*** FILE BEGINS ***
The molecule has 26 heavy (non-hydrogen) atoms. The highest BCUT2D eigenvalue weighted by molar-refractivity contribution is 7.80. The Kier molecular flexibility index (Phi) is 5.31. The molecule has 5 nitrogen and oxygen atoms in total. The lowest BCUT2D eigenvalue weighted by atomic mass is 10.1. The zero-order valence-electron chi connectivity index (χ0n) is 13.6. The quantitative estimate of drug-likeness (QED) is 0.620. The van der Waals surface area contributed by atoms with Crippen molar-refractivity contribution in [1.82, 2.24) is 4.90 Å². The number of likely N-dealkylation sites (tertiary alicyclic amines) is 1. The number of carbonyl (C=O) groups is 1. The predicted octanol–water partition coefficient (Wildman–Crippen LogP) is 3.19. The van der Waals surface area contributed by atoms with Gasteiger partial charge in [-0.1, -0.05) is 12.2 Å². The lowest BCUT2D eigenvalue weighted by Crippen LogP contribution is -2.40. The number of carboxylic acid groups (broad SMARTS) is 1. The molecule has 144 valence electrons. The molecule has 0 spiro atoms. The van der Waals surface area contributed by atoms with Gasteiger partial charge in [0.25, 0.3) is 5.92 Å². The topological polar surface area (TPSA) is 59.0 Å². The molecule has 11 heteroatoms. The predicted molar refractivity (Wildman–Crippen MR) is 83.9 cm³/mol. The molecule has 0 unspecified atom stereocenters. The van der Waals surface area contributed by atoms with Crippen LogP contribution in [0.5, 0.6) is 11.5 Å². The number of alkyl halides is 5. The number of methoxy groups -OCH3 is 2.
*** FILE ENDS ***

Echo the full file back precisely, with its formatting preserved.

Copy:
The molecule has 26 heavy (non-hydrogen) atoms. The highest BCUT2D eigenvalue weighted by molar-refractivity contribution is 7.80. The Kier molecular flexibility index (Phi) is 5.31. The molecule has 5 nitrogen and oxygen atoms in total. The lowest BCUT2D eigenvalue weighted by atomic mass is 10.1. The zero-order valence-electron chi connectivity index (χ0n) is 13.6. The quantitative estimate of drug-likeness (QED) is 0.620. The van der Waals surface area contributed by atoms with Crippen molar-refractivity contribution in [1.82, 2.24) is 4.90 Å². The number of likely N-dealkylation sites (tertiary alicyclic amines) is 1. The number of carbonyl (C=O) groups is 1. The predicted octanol–water partition coefficient (Wildman–Crippen LogP) is 3.19. The van der Waals surface area contributed by atoms with Gasteiger partial charge in [-0.1, -0.05) is 12.2 Å². The lowest BCUT2D eigenvalue weighted by Crippen LogP contribution is -2.40. The number of carboxylic acid groups (broad SMARTS) is 1. The molecule has 144 valence electrons. The molecule has 0 spiro atoms. The van der Waals surface area contributed by atoms with Gasteiger partial charge in [0.25, 0.3) is 5.92 Å². The topological polar surface area (TPSA) is 59.0 Å². The molecule has 11 heteroatoms. The predicted molar refractivity (Wildman–Crippen MR) is 83.9 cm³/mol. The molecule has 0 unspecified atom stereocenters. The van der Waals surface area contributed by atoms with Crippen LogP contribution in [0.5, 0.6) is 11.5 Å². The number of alkyl halides is 5. The number of methoxy groups -OCH3 is 2.